Debates on ideas should be open
February 9, 2005
Whenever you hear a politician say something like "Clearly we have free speech, but ... " is a good time to start worrying. Anyone who utters that little half-sentence — and it doesn't really matter what follows the ominous "but" — is at the very least hinting we have just a bit too much free speech for his (or her) liking.
It's even more worrying when the politician making the comment is Justice Minister Irwin Cotler, a man with enough power to actually try to limit that freedom. And he seemed to suggest he was thinking of doing just that this week. He should know better.
The issue prompting this ministerial menace to free speech is Cotler's bill to redefine marriage to include same-sex couples, and the opposition to it. That opposition has become quite spirited in the last few weeks, which is just what you should expect in an open society: It's a serious issue that deserves a wide public debate.
The problem for Cotler and the bill's supporters, however, is not all the opposition is purely domestic. Groups in the United States — notably the very Catholic Knights of Columbus and the very Protestant Focus on the Family — have been helping out their Canadian counterparts with money and materiel.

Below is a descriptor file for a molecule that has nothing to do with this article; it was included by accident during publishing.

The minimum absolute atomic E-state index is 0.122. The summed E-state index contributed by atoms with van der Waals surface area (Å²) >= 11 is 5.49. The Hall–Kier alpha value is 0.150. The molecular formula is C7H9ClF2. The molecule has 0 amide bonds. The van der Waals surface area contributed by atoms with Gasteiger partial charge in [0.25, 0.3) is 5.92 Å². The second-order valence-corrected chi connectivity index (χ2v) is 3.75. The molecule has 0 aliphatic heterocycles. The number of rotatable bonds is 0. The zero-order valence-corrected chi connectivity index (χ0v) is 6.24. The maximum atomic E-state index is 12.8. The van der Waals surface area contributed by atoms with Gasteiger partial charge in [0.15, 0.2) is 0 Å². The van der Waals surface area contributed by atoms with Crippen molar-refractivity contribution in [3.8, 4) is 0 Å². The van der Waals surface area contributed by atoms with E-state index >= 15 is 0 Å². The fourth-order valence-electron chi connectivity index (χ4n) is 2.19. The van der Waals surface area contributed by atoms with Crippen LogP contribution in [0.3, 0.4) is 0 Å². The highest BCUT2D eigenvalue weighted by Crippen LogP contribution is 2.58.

This is all perfectly legal, but proponents of same-sex marriage, who apparently aren't getting any support from their friends south of the border, claim it's unfair. Disturbingly, Cotler appears to agree with them. "We want to protect the political equities in terms of the marketplace of ideas," he told The Gazette's Elizabeth Thompson.
There's a promise to chill the blood. Government regulation of the marketplace of ideas is even more odious than government regulation of the marketplace of goods and services. The last such effort resulted in the law banning third-party advertising during election campaigns, which remains a repugnantly paternalistic piece of legislation despite the Supreme Court's blessing.
That law and Cotler's concern about the opposition to his same-sex-marriage bill arise from the same condescending conviction Canadians will be duped by big spenders, that Canadian public opinion will be "mortgaged to the highest bidder," as Cotler so clunkily put it this week.
Canadians are smarter than that. In fact, foreign intervenors should be aware their efforts can very easily backfire, as England's Guardian newspaper discovered when it had its readers write to voters in Ohio last fall, urging them to vote against President George W. Bush. On polling day, the target county became one of Bush's best.
The remedy to free speech is, as always, more free speech. If the U.S. Knights of Columbus want to back their Canadian brothers, let them. And the same goes for ACT UP, Focus on the Family and the Gay and Lesbian Activists' Alliance. Such help should be up front and public, not secret. But beyond that, the marketplace of ideas should be wide open to all. In fact, it's time Cotler's boss, Prime Minister Paul Martin, opened that free vote in Parliament to members of his cabinet.
The Gazette supports Cotler's bill, but it also supports lively debate — the more open the better.
© The Gazette (Montreal) 2005
Originally, but no longer, at The Gazette (Montreal)